Take Care of Your Mental Health! (Counseling Live Session)

Salam Aleikom dear dearers,

Thank you for submitting your question. Thank you sister Aisha for answering them.

Question 1

As-Salaam alikum,

I have been married for 14 years and have three kids alhamdulillah. I had a relationship in the past about which I didn’t tell my husband. He asked me few times but I lied to him. Now after 14years, he came to know for some reasons and I confessed as well.

Now obviously he’s heartbroken and depressed. He wants to forget everything and to move on in life but he can’t get over my past. He said he feel jealous. He imagined me with the other guy all the time. He told me he has forgiven me but in every argument and even in normal talk, he starts taunting or I can feel the sarcasm in his talk.

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I don’t know how to help him to get over all this. Can you please guide me on how can I help him?

As salamu alaykum,

Thank you for writing to our Live Session with your most important question regarding your situation.

Married for 14 Years

Sister, you have been married for 14 years and have three children. You did not indicate if you and your husband were close or how your marriage is. I can imagine however that up until this point you had a very solid marriage created upon Islamic foundations. Unfortunately, a previous relationship that happened over 14 years ago before you married your husband was revealed to him.

Husband’s Reaction Causing Conflicts

At the present time because of this newly found information, your husband taunts you or becomes sarcastic and you feel this has greatly damaged your relationship. My dear sister, your previous concerns about not telling your husband about this previous relationship and your concern of your husband finding out are valid in one way. This is due to the fact that he feels he was entitled to know about this past relationship. He may feel betrayed that you did not tell him and possibly feels jealous. However, this situation was to be between you and Allah only.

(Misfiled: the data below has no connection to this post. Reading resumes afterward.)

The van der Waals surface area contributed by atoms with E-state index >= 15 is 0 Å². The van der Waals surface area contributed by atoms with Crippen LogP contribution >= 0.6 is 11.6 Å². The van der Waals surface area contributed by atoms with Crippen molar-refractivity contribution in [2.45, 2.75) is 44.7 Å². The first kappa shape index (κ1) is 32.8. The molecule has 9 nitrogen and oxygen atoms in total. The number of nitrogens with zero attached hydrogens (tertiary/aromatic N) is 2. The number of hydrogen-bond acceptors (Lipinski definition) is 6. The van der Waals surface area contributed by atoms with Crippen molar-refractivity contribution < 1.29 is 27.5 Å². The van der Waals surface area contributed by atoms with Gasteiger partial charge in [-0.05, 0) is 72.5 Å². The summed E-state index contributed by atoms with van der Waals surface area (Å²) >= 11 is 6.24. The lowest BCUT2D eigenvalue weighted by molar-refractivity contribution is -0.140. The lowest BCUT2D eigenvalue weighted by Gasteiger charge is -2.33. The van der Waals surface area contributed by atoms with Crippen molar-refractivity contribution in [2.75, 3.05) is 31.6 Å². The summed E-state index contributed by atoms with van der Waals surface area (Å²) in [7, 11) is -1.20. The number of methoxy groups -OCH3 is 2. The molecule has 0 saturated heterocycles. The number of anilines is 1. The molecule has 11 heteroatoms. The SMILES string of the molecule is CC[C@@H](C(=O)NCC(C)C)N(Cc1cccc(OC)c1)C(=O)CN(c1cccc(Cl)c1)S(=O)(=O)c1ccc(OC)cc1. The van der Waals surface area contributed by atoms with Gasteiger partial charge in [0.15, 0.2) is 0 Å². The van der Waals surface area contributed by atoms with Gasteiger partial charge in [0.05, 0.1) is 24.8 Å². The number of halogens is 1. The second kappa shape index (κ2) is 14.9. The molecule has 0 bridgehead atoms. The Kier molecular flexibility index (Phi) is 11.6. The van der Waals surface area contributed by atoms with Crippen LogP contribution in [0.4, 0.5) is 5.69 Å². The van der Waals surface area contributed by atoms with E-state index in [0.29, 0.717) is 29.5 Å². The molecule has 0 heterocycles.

Correct in Not Disclosing Sins

Sister, as this relationship with another man was over 14 years ago, I am confident that you have sought repentance, asked Allah for forgiveness, and moved on with your life. When we seek repentance we are to give our sin to Allah, let it go and not talk about it or bring it up. We are to trust in Allah’s forgiveness and mercy and that Allah covers our sins. Thus, you were correct in not informing your husband. This was between you and Allah. As a Muslim your husband should understand this. Of course, being that human emotions can get in the way of things, he may be prone to forgetting that this was and is between you and Allah. It had nothing to do with him.

Past Relationship and Consequences

As this relationship was in the past and you sought repentance, it should have been left at that. You stated that during your relationship with your husband he asked you a few times about previous relationships but you lied. While lying is not good, he actually should not have put you in this position nor asked you this question to begin with. When we repent for our sins others should not ask us about them nor should we inform them.

Trusting in Allah

In this case your repentance and moving on with your life takes precedence over telling him about this relationship or other sins you may have committed and repented for. While sometimes our sins do have consequences even when we have repented, we must trust in Allah that the outcome will be beneficial for us.

“The one who repents from sin is like one who did not sin.” [Ibn Maajah]

Helping Husband to Move Forward

In regards to helping your husband move forward and beyond this emotional obstacle, it will be important to focus on Islamic principles of forgiveness. For instance, you may want to discuss with him the fact that indeed this was between you and Allah and that once we repent we are not to disclose our sins. You may insha’Allah wish to point out that this was before your marriage to him and that for 14 years you both shared a sacred bond and closeness. Give him gentle reminders of the importance of forgiving others so Allah forgives us. Forgiving means to “wipe things clean” as if it never happened.

“Say, “O My servants who have transgressed against themselves [by sinning], do not despair of the mercy of Allaah. Indeed, Allaah forgives all sins. Indeed, it is He who is the Forgiving, the Merciful.” [Quran 39:53]

Moving Forward

If after discussing certain Islamic points with your husband on forgiveness, repentance, and non-disclosure of sins brings no change in his heart, thoughts, or actions, you may wish to engage with him in Islamic marriage counseling. Oftentimes marital counseling which is started sooner than later can help with “damage control”. This is to mean that by getting counseling now, it may insha’Allah prevent further hurt, anger, and mistrust from becoming so embedded in the relationship that it destroys the marriage. Insha’Allah, please do consider this option if he does not respond to Islamic guidance and principles concerning past sins and repentance.

Conclusion